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Employers in eight states and the Virgin Islands could pay higher FUTA rates in 2015

The Department of Labor (DOL) says that employers in eight states (and the Virgin Islands) may not be eligible to claim the maximum amount of state unemployment tax credits on their 2015 federal unemployment (FUTA) tax return. That’s because their state has had an outstanding federal unemployment insurance (UI) loan for at least two years.

Background. Employers pay FUTA tax at a rate of 6.0% on the first $7,000 of covered wages paid to each employee during a calendar year, regardless of when those wages were earned. This tax may be offset by credits of up to 5.4% (known as the “normal credit” and “additional credit”) against their FUTA tax liability for amounts paid to a state UI fund by January 31 of the subsequent year. The net FUTA tax rate for most employers is 0.6% (i.e., 6.0% – 5.4%).

Under Title XII of the Social Security Act, states with financial difficulties can borrow funds from the federal government to pay UI benefits. If a state defaults on its repayment of the loan, the amount of state UI tax credits that employers in the state may claim is reduced. Employers in credit reduction states pay FUTA tax at a 0.3% rate higher than other employers, beginning with the second consecutive January 1 in which the loan is not repaid by November 10 of that year. For each succeeding year in which there is a balance, the credit is further reduced by an additional 0.3%.

Potential 2015 FUTA credit reduction states. According to the DOL, the following states (and the Virgin Islands) will be credit reduction states in 2015, unless they repay their outstanding federal UI loans by Nov. 10, 2015, because they have had an outstanding federal UI loan for over two years: California, Connecticut, Indiana, Kentucky, New York, North Carolina, Ohio, and South Carolina.

Benefit Cost Ratio (BCR) add-on. The 2015 FUTA tax rate for employers in all of the above states, except New York, could be even higher if these jurisdictions are subject to a rule called the Benefit Cost Ratio (BCR) add-on. This additional credit reduction goes into effect beginning with the fifth taxable year of any succeeding consecutive January 1 that there is a balance due on the federal UI loan. The tax is a complicated calculation that compares the average unemployment benefits that have been paid to the tax effort in the state. If the tax effort has not met a certain level, the BCR add-on is imposed.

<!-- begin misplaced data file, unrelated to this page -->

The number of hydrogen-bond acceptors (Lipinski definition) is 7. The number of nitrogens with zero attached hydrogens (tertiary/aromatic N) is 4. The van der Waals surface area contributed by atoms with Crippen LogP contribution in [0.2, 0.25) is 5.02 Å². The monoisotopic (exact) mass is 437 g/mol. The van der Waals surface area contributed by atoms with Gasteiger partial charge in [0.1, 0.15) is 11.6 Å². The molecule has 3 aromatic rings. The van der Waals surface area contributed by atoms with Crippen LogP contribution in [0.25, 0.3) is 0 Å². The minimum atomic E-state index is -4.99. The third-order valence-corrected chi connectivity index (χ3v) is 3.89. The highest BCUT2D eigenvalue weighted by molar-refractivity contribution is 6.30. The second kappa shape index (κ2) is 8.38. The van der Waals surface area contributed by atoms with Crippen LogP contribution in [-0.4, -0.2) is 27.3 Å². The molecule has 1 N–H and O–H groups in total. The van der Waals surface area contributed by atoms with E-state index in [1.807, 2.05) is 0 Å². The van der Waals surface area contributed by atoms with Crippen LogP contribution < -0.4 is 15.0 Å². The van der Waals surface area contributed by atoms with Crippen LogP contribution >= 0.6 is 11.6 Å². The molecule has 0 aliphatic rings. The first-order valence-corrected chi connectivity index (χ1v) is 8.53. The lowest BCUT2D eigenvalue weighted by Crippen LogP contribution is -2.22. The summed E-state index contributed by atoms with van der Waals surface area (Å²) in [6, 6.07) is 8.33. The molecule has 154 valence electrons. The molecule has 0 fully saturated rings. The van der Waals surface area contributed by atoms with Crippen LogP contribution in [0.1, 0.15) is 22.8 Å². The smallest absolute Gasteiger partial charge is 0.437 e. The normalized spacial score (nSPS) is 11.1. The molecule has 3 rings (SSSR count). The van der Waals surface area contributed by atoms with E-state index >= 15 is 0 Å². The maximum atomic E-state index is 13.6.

The DOL has estimated the potential 2015 BCR add-on for the above jurisdictions based on extrapolated wages and tax contributions for the third and fourth quarter of 2014 (see below). States can apply to receive a waiver from the BCR add-on.

Total potential 2015 credit reductions. Here is the potential total federal unemployment tax rate increase for employers in the states above, and the Virgin Islands, after consideration of both credit reductions and the BCR add-on:

  • California, 2.9%, due to a 1.5% credit reduction because of its failure to repay its outstanding federal loans for six consecutive years, and a 1.4% BCR add-on. California applied for, and received, a waiver from the BCR add-on for the 2014 tax year.
  • Connecticut, 2.1%, due to a 1.5% credit reduction because of its failure to repay its outstanding federal loans for six consecutive years, and a 0.6% BCR add-on.
  • Indiana, 2.7%, due to a 1.8% credit reduction because of its failure to repay its outstanding federal loans for seven consecutive years, and a 0.9% BCR add-on. The Jan. 29, 2015, version of the Indiana Unemployment Insurance Employer Handbook says that Indiana will again be a FUTA credit reduction state in the 2015 tax year (payable in January 2016) due to its outstanding federal UI loans. Indiana applied for, and received, a waiver from the BCR add-on for the 2014 tax year.
  • Kentucky, 2.2%, due to a 1.5% credit reduction because of its failure to repay its outstanding federal loans for six consecutive years, and a 0.7% BCR add-on.
  • New York, 1.5% because of its failure to repay its outstanding federal loans for six consecutive years.
  • North Carolina, 2.1%, due to a 1.5% credit reduction because of its failure to repay its outstanding federal loans for six consecutive years, and a 0.6% BCR add-on. North Carolina applied for, and received, a waiver from the BCR add-on for the 2014 tax year.
  • Ohio, 2.7%, due to a 1.5% credit reduction because of its failure to repay its outstanding federal loans for six consecutive years, and a 1.2% BCR add-on. Ohio applied for, and received, a waiver from the BCR add-on for the 2014 tax year.
  • South Carolina, 2.1%, due to a 1.8% credit reduction because of its failure to repay its outstanding federal loans for seven consecutive years, and a 0.3% BCR add-on. South Carolina expects to repay its outstanding federal unemployment trust fund loan in full this summer.
  • Virgin Islands, 3.0%, due to a 1.5% credit reduction because of its failure to repay its outstanding federal loans for six consecutive years, and a 1.5% BCR add-on. The Virgin Islands applied for, and received, a waiver from the BCR add-on for the 2014 tax year.

References: For imposition of FUTA, see FTC 2d/FIN ¶  H-4726; United States Tax Reporter ¶  33,014; TaxDesk ¶  550,501;  TG ¶  9801.

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